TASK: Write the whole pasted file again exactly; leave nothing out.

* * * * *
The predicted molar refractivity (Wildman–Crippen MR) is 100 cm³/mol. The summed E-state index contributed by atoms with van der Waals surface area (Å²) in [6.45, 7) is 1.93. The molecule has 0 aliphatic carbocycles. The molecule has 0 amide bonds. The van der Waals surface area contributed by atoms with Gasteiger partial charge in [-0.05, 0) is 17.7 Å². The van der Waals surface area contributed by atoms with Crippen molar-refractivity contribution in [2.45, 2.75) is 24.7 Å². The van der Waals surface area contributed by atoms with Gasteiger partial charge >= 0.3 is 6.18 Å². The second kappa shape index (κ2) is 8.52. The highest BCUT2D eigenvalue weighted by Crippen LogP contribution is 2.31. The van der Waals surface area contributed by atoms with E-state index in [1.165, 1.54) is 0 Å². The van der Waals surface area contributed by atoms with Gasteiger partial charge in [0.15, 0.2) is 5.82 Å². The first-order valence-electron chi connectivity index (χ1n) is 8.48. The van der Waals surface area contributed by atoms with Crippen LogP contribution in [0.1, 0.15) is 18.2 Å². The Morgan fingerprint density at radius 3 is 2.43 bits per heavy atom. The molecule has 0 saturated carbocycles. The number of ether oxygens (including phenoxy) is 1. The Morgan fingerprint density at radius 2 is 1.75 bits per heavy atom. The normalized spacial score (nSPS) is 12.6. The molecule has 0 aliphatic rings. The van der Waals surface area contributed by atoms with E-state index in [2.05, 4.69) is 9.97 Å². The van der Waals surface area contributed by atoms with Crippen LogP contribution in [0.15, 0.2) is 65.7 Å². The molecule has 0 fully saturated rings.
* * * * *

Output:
The predicted molar refractivity (Wildman–Crippen MR) is 100 cm³/mol. The summed E-state index contributed by atoms with van der Waals surface area (Å²) in [6.45, 7) is 1.93. The molecule has 0 aliphatic carbocycles. The molecule has 0 amide bonds. The van der Waals surface area contributed by atoms with Gasteiger partial charge in [-0.05, 0) is 17.7 Å². The van der Waals surface area contributed by atoms with Crippen molar-refractivity contribution in [2.45, 2.75) is 24.7 Å². The van der Waals surface area contributed by atoms with Gasteiger partial charge >= 0.3 is 6.18 Å². The second kappa shape index (κ2) is 8.52. The highest BCUT2D eigenvalue weighted by Crippen LogP contribution is 2.31. The van der Waals surface area contributed by atoms with E-state index in [1.165, 1.54) is 0 Å². The van der Waals surface area contributed by atoms with Gasteiger partial charge in [0.15, 0.2) is 5.82 Å². The first-order valence-electron chi connectivity index (χ1n) is 8.48. The van der Waals surface area contributed by atoms with Crippen LogP contribution in [0.1, 0.15) is 18.2 Å². The Morgan fingerprint density at radius 3 is 2.43 bits per heavy atom. The molecule has 0 saturated carbocycles. The number of ether oxygens (including phenoxy) is 1. The Morgan fingerprint density at radius 2 is 1.75 bits per heavy atom. The normalized spacial score (nSPS) is 12.6. The molecule has 0 aliphatic rings. The van der Waals surface area contributed by atoms with E-state index in [2.05, 4.69) is 9.97 Å². The van der Waals surface area contributed by atoms with Crippen LogP contribution in [0.15, 0.2) is 65.7 Å². The molecule has 0 fully saturated rings.